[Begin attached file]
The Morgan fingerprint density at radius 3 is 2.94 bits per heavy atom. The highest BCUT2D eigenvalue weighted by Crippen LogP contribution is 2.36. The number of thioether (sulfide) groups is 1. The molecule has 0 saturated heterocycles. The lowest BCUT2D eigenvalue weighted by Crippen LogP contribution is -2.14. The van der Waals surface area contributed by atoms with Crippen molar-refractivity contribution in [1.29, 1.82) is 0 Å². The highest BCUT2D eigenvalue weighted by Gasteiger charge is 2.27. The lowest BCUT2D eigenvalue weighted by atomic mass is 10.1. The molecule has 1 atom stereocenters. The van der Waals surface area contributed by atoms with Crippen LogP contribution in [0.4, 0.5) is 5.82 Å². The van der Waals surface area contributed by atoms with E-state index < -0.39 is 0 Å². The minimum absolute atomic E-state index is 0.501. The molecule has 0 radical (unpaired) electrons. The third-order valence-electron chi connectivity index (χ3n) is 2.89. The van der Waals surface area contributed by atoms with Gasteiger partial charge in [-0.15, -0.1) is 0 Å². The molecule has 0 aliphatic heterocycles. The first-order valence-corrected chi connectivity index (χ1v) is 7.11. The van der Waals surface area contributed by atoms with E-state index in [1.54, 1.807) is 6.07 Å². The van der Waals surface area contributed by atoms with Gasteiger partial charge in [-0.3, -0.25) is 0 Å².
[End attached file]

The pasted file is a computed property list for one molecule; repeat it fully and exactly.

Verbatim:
The Morgan fingerprint density at radius 3 is 2.94 bits per heavy atom. The highest BCUT2D eigenvalue weighted by Crippen LogP contribution is 2.36. The number of thioether (sulfide) groups is 1. The molecule has 0 saturated heterocycles. The lowest BCUT2D eigenvalue weighted by Crippen LogP contribution is -2.14. The van der Waals surface area contributed by atoms with Crippen molar-refractivity contribution in [1.29, 1.82) is 0 Å². The highest BCUT2D eigenvalue weighted by Gasteiger charge is 2.27. The lowest BCUT2D eigenvalue weighted by atomic mass is 10.1. The molecule has 1 atom stereocenters. The van der Waals surface area contributed by atoms with Crippen LogP contribution in [0.4, 0.5) is 5.82 Å². The van der Waals surface area contributed by atoms with E-state index < -0.39 is 0 Å². The minimum absolute atomic E-state index is 0.501. The molecule has 0 radical (unpaired) electrons. The third-order valence-electron chi connectivity index (χ3n) is 2.89. The van der Waals surface area contributed by atoms with Gasteiger partial charge in [-0.15, -0.1) is 0 Å². The molecule has 0 aliphatic heterocycles. The first-order valence-corrected chi connectivity index (χ1v) is 7.11. The van der Waals surface area contributed by atoms with E-state index in [1.54, 1.807) is 6.07 Å². The van der Waals surface area contributed by atoms with Gasteiger partial charge in [-0.3, -0.25) is 0 Å².